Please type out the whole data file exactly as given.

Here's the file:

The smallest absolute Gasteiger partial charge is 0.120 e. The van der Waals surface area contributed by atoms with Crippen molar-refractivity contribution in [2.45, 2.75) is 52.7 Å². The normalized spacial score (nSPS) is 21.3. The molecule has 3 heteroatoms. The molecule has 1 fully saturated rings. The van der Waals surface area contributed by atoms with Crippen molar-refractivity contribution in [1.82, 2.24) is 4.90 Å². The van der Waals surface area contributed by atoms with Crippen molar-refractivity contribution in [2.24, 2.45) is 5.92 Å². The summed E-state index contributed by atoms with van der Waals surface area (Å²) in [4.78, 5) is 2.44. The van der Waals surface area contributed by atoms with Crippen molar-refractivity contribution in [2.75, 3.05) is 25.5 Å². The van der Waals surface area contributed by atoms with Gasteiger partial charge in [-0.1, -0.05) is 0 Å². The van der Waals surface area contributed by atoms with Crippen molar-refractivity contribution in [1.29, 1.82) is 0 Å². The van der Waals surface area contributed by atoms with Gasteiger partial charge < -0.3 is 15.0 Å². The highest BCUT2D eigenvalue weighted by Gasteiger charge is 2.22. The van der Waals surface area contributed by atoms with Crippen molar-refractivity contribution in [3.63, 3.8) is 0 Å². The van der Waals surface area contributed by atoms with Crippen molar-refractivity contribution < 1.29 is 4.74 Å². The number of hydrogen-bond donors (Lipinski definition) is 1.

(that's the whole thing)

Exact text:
The smallest absolute Gasteiger partial charge is 0.120 e. The van der Waals surface area contributed by atoms with Crippen molar-refractivity contribution in [2.45, 2.75) is 52.7 Å². The normalized spacial score (nSPS) is 21.3. The molecule has 3 heteroatoms. The molecule has 1 fully saturated rings. The van der Waals surface area contributed by atoms with Crippen molar-refractivity contribution in [1.82, 2.24) is 4.90 Å². The van der Waals surface area contributed by atoms with Crippen molar-refractivity contribution in [2.24, 2.45) is 5.92 Å². The summed E-state index contributed by atoms with van der Waals surface area (Å²) in [4.78, 5) is 2.44. The van der Waals surface area contributed by atoms with Crippen molar-refractivity contribution in [2.75, 3.05) is 25.5 Å². The van der Waals surface area contributed by atoms with Gasteiger partial charge in [-0.1, -0.05) is 0 Å². The van der Waals surface area contributed by atoms with Crippen molar-refractivity contribution in [1.29, 1.82) is 0 Å². The van der Waals surface area contributed by atoms with Gasteiger partial charge < -0.3 is 15.0 Å². The highest BCUT2D eigenvalue weighted by Gasteiger charge is 2.22. The van der Waals surface area contributed by atoms with Crippen molar-refractivity contribution in [3.63, 3.8) is 0 Å². The van der Waals surface area contributed by atoms with Crippen molar-refractivity contribution < 1.29 is 4.74 Å². The number of hydrogen-bond donors (Lipinski definition) is 1.